Cherubino FAQs

FAQs Cherubino

Can you tell us a little about her?

Of course, here’s a summary from Tom……..

Background: Cherbino was launched in 2001. Her lines are essentially those of the Bowman 49 designed by Holman and Pye in 1975. She carries a pronounced sheerline and modest but discernible tumblehome, displaying all the elegance typical of Kim Holman’s designs of that period. She differs from the standard Bowman 49 in that she has three inches of extra freeboard and increased rake on the transom which increases her LOA to 53’. The waterline length is about 40’, she has a beam of 13’10” and draws 7’6”. The underwater shape shows a longish fin keel and a skeg hung rudder. She is fairly massively built in 2.5” thick solid fibreglass with 2”x4” longitudinal and transverse stringers. There is plenty of boat in the water leading, it is to be hoped, to stately and comfortable progress across the oceans.

Rig: Cherubino is ketch rigged with a 130% overlapping furling genoa (68sqm), a mainsail (44sqm) and mizzen (22sqm). In addition to these we carry a hanked staysail set on a detachable inner forestay. The staysail lives on deck in a full length bag. When running the genoa can be set to windward using an 18’ carbon pole which stores vertically on the mast. The main and mizzen hoist on nylon sliders and are long but not fully battened. Both have conventional slab reefing. We don’t carry a spinnaker, code zero or mizzen staysail. Cherubino’s sail area to displacement ratio of about 17 suggests that that substantial spread of canvas is no more than is required given her heavy construction.

Accommodation: By modern standards Cherubino has remarkably little space inside given her length – long overhangs and a tapered stern come at a cost! There is a double (really one-and-half) bunk in the forward cabin with attached head, a comfortable mid section saloon which provides another sea berth when the fwd cabin isn’t tenable, a single in a crew cabin to stbd and a centre line double in the aft cabin. The crew and aft cabins both access a shower and head arrangement. Cooking is undertaken in a very workable linear galley on the port side. The nav station in forward facing on the stbd side in the saloon.

What does she look like down below?

(From Helen and the boys)

Well, rather like the interior of the Orient Express, I’d like to imagine. Lots of beautiful wood and cream cushions. Glamorous, oh yes! Practical?!

How did you come up with the idea?!

Roughly three years ago, we were standing at Cape St Vincent lighthouse in Portugal with the children. It was February half term and it was a beautiful sunny day, but blowing so hard that the girls’ hair stood up on end. Tom said “What a great day to set sail for the Caribbean…”, which fed some idle day dreaming over the course of supper but not much more at that stage. The seed was sown though and over the years, it grew until we finally found the boat fit for the challenge. After that, jobs were resigned from, schools were talked to, the house was sold and all the plans began to fall into place. Tom sailed Cherubino from Suffolk to Lanzarote over the course of Autumn/Winter 2019 so the children and Polly could fly direct to Lanzarote to start the Atlantic crossing in the latitudes of the trade winds (hopefully!).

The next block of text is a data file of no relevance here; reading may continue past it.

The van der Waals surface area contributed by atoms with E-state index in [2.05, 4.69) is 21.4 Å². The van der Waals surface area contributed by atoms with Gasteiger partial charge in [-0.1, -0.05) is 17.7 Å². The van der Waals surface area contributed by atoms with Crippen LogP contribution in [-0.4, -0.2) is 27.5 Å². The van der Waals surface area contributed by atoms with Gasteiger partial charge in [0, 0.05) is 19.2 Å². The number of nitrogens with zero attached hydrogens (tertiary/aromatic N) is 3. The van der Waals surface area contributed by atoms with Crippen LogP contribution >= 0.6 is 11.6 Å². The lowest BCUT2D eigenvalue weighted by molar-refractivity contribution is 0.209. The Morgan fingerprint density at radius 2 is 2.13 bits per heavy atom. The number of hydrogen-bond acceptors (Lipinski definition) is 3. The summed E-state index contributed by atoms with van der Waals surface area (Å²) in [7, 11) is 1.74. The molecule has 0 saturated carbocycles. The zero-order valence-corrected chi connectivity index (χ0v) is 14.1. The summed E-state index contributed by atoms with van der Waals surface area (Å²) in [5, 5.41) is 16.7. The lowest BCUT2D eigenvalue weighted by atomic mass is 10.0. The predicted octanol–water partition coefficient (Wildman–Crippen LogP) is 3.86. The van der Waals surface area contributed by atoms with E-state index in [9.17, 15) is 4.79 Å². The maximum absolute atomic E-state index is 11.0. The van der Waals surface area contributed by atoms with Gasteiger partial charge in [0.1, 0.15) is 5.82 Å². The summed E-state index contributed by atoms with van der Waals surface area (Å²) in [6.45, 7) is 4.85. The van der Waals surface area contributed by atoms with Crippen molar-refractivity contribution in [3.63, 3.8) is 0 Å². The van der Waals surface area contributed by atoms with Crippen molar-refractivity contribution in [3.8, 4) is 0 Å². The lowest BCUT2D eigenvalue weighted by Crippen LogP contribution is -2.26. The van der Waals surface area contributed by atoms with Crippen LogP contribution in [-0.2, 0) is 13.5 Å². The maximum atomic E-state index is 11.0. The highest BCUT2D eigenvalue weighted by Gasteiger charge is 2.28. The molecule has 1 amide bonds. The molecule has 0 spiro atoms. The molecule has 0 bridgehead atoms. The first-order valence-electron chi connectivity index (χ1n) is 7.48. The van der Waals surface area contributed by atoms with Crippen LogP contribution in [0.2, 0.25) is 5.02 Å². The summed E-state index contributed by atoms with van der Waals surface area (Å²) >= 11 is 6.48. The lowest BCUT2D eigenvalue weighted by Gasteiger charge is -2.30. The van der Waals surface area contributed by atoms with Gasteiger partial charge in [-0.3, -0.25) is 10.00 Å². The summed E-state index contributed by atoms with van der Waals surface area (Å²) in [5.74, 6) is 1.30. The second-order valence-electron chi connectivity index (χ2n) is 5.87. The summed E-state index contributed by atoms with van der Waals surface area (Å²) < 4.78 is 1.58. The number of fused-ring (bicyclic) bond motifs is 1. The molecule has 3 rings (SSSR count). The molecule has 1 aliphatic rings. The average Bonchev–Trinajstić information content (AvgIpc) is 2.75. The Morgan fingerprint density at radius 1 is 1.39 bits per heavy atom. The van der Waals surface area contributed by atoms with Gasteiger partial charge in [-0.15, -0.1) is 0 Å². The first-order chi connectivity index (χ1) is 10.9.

A number of (the children’s in particular) friends have asked Do you have internet on board?
Well yes and no. We have an IridiumGo device (favoured by war correspondents and Bear Grylls types) that logs onto a server via satellites, allowing us to send/receive mail and texts and theoretically browse the internet but at speeds around those when you have the E symbol on your mobile. We have a bundle of 500 minutes that we can use as phone calls/texts/emails and that should last us until our return. We connect our usual mobiles to the modem via WiFi, and using the natty IridiumGo app, condense incoming and outgoing files to minimise use of those precious minutes. We cannot really send pictures so will upload these when we arrive in port.

Mainly we use the IridiumGo to collect our weather forecasts every other day, and to email the blog posts to my brother Ben, back at home. Ben is mission control, receiving our emails and posting them on the blog and updating our position on the interactive map (which we’ve yet to see ourselves!). He also acts as go between, disseminating news to and from the family and sending us your comments. And he is our chief political correspondent, sending us occasional updates on the government crises which are so succinct and insightful that I fear he may be poached by the BBC before we return.

So yes, we are off grid, but not entirely incommunicado.